You have a responsibility as a website designer to create a place where usability is the highest priority. While this is simple enough for a single demographic, what happens when you are hoping to reach a global audience? Suddenly, the task becomes much more difficult to achieve, because you are dealing with a long list of factors that can affect the final result of your web pages.
But if you keep the right targets in mind while drafting your page concept, you should be just fine. These are a few elements to check while you create your website design and tips on how to make it globally friendly.
Allow Users to Select Their Language of Choice
Hiring someone to provide multiple language translations might seem like a lot of money and work, but it pays off. Having language selection will immediately widen the draw for your web page from all over the world – just by making it accessible in the native language of the viewer, which is both common sense and courteous.
Any country that you provide service to should be included in this language translation from the front page. Sometimes creating a landing page for a starting point can be helpful. It also provides a base for a creative language selection tool.
Remember That Not All Dates Are Equal
The United States, Canada, Australia, New Zealand and most of Europe follow the same calendar and date system. But other countries such as China, Israel and the entire Arab world maintain different systems based on different elements. For example, the Chinese calendar is based on a lunar cycle. In most of Europe, the numerical date puts the month in the second slot instead of the first.
Write out your dates clearly and concisely, avoiding anything that might cause confusion in the viewer.
Think Your Graphics Through Completely
You might find that the relevance of certain images doesn’t apply as well. Sometimes, they can even be considered offensive in a different region. Or it could mean something altogether different, shifting the tone of the entire page. Make sure you take that into account before proceeding.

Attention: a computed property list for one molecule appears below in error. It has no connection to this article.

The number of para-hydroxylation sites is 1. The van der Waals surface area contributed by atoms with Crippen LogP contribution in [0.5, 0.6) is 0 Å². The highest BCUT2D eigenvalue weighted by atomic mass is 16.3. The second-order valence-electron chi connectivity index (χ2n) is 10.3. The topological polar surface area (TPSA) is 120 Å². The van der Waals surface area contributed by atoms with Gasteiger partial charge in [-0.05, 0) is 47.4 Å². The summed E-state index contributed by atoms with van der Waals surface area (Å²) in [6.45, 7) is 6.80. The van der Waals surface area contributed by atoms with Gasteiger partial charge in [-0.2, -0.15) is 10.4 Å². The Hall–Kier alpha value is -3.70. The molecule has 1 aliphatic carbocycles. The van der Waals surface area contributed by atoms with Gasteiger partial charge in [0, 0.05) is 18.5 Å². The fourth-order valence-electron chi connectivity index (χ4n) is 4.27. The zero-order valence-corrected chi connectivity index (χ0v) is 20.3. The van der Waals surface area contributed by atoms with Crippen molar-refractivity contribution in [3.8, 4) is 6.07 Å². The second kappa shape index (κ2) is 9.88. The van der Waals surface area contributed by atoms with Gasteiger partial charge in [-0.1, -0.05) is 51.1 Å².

There are sites that will give you a rundown of significant images and icons through the world. But to be on the safe side, it is sometimes good to hire someone from each region to explain any possible conflicts.
Have a Clear Idea of Your Target Regions
In order to do the above, you have to know what target areas you are looking to market to. This should be pinpointed to direct regions to account for the language changes that can occur within a single country. Try to be as specific as possible.
If finding a translation service is difficult for each region, you can try to stick with basic languages that might be more widely known. For example, English, Spanish, French and German are good trade languages with a wide following around the globe.
Remember That Lines Can Change, but Shouldn’t
Compensating for line length from translations can be difficult on a layout. Just basing it on a grid isn’t often enough, because there are some languages where the placement of the lines is of utmost importance. Hebrew is the perfect example of this: You read it from right to left, and so text has to be properly aligned on any page.
When you switch from one device to another (such as when you have mobile pages enacted), this can be broken and make it unreadable for the viewer. Use a program to make sure the page is flexible in order to adapt itself for consistent alignment.
Stay Formal and Avoid Casual Phrasing
Not everything translates, and things like metaphors or popular sayings won’t make a lot of sense to people from other regions. Avoid using them at all cost, instead sticking with standard and formal language. Be direct and to the point and avoid colloquial phrases that could generate confusion.
Also, watch out for the expansion of text that happens when you translate. The difference in size can be immense, putting you up to 50 percent larger than what was provided originally in English. So stick to the point.
Don’t Assume Your Text Will Read the Same in All Formats
People make a lot of assumptions about text, especially when it comes to text that has been translated. Not only will the font you use always stay where you set it to, but it can often be two bytes instead of one. Plus, it isn’t always read from left to write, but can be read from right to left in the case of Hebrew and Arabic.
Then you have characters for languages like Chinese, which will significantly change the look of your chosen font. Just remember that you have to go through each page for readability, and be sure to get the translator to do a usebility test to see if it can read it properly before moving on.